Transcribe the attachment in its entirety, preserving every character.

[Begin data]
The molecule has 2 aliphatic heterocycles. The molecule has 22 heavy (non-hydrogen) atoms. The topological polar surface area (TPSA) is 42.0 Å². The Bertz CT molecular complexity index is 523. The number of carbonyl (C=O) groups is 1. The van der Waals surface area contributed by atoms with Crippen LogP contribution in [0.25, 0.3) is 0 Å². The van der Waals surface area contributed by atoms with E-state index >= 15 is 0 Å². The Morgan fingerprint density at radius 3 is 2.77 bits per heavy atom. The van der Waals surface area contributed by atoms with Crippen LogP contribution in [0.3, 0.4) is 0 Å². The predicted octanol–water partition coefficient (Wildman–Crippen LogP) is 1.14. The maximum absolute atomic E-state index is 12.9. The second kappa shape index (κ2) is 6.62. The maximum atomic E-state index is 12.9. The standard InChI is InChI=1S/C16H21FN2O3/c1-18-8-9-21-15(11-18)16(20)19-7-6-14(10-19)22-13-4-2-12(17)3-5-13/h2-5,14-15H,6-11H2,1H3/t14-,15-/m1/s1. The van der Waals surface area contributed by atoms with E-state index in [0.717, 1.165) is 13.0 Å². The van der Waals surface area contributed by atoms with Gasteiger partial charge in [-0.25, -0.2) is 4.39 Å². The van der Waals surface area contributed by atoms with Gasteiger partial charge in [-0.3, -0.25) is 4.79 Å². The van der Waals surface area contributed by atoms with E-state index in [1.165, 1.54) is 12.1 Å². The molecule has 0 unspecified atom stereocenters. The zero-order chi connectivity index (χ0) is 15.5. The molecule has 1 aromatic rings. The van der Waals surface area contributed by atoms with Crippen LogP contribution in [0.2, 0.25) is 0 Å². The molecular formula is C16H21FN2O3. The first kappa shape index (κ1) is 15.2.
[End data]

The molecule has 2 aliphatic heterocycles. The molecule has 22 heavy (non-hydrogen) atoms. The topological polar surface area (TPSA) is 42.0 Å². The Bertz CT molecular complexity index is 523. The number of carbonyl (C=O) groups is 1. The van der Waals surface area contributed by atoms with Crippen LogP contribution in [0.25, 0.3) is 0 Å². The van der Waals surface area contributed by atoms with E-state index >= 15 is 0 Å². The Morgan fingerprint density at radius 3 is 2.77 bits per heavy atom. The van der Waals surface area contributed by atoms with Crippen LogP contribution in [0.3, 0.4) is 0 Å². The predicted octanol–water partition coefficient (Wildman–Crippen LogP) is 1.14. The maximum absolute atomic E-state index is 12.9. The second kappa shape index (κ2) is 6.62. The maximum atomic E-state index is 12.9. The standard InChI is InChI=1S/C16H21FN2O3/c1-18-8-9-21-15(11-18)16(20)19-7-6-14(10-19)22-13-4-2-12(17)3-5-13/h2-5,14-15H,6-11H2,1H3/t14-,15-/m1/s1. The van der Waals surface area contributed by atoms with E-state index in [0.717, 1.165) is 13.0 Å². The van der Waals surface area contributed by atoms with Gasteiger partial charge in [-0.25, -0.2) is 4.39 Å². The van der Waals surface area contributed by atoms with Gasteiger partial charge in [-0.3, -0.25) is 4.79 Å². The van der Waals surface area contributed by atoms with E-state index in [1.165, 1.54) is 12.1 Å². The molecule has 0 unspecified atom stereocenters. The zero-order chi connectivity index (χ0) is 15.5. The molecule has 1 aromatic rings. The van der Waals surface area contributed by atoms with Crippen LogP contribution in [0.2, 0.25) is 0 Å². The molecular formula is C16H21FN2O3. The first kappa shape index (κ1) is 15.2.